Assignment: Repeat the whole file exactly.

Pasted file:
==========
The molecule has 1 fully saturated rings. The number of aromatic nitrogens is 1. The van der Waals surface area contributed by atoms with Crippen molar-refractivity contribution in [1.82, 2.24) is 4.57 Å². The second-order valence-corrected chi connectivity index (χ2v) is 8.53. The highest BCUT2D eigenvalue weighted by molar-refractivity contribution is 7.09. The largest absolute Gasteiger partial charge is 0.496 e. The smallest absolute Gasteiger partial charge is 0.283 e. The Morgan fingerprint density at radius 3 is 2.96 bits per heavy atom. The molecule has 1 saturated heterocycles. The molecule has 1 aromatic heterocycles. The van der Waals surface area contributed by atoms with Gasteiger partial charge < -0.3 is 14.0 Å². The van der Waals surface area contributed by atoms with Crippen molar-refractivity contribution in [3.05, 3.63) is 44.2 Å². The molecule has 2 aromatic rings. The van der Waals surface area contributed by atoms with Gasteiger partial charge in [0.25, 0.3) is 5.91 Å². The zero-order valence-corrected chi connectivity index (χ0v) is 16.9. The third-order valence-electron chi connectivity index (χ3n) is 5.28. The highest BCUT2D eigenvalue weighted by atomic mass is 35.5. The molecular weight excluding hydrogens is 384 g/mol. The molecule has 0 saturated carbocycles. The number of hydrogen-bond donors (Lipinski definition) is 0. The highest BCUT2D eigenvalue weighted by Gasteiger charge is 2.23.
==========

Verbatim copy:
The molecule has 1 fully saturated rings. The number of aromatic nitrogens is 1. The van der Waals surface area contributed by atoms with Crippen molar-refractivity contribution in [1.82, 2.24) is 4.57 Å². The second-order valence-corrected chi connectivity index (χ2v) is 8.53. The highest BCUT2D eigenvalue weighted by molar-refractivity contribution is 7.09. The largest absolute Gasteiger partial charge is 0.496 e. The smallest absolute Gasteiger partial charge is 0.283 e. The Morgan fingerprint density at radius 3 is 2.96 bits per heavy atom. The molecule has 1 saturated heterocycles. The molecule has 1 aromatic heterocycles. The van der Waals surface area contributed by atoms with Gasteiger partial charge < -0.3 is 14.0 Å². The van der Waals surface area contributed by atoms with Crippen molar-refractivity contribution in [3.05, 3.63) is 44.2 Å². The molecule has 2 aromatic rings. The van der Waals surface area contributed by atoms with Gasteiger partial charge in [0.25, 0.3) is 5.91 Å². The zero-order valence-corrected chi connectivity index (χ0v) is 16.9. The third-order valence-electron chi connectivity index (χ3n) is 5.28. The highest BCUT2D eigenvalue weighted by atomic mass is 35.5. The molecular weight excluding hydrogens is 384 g/mol. The molecule has 0 saturated carbocycles. The number of hydrogen-bond donors (Lipinski definition) is 0. The highest BCUT2D eigenvalue weighted by Gasteiger charge is 2.23.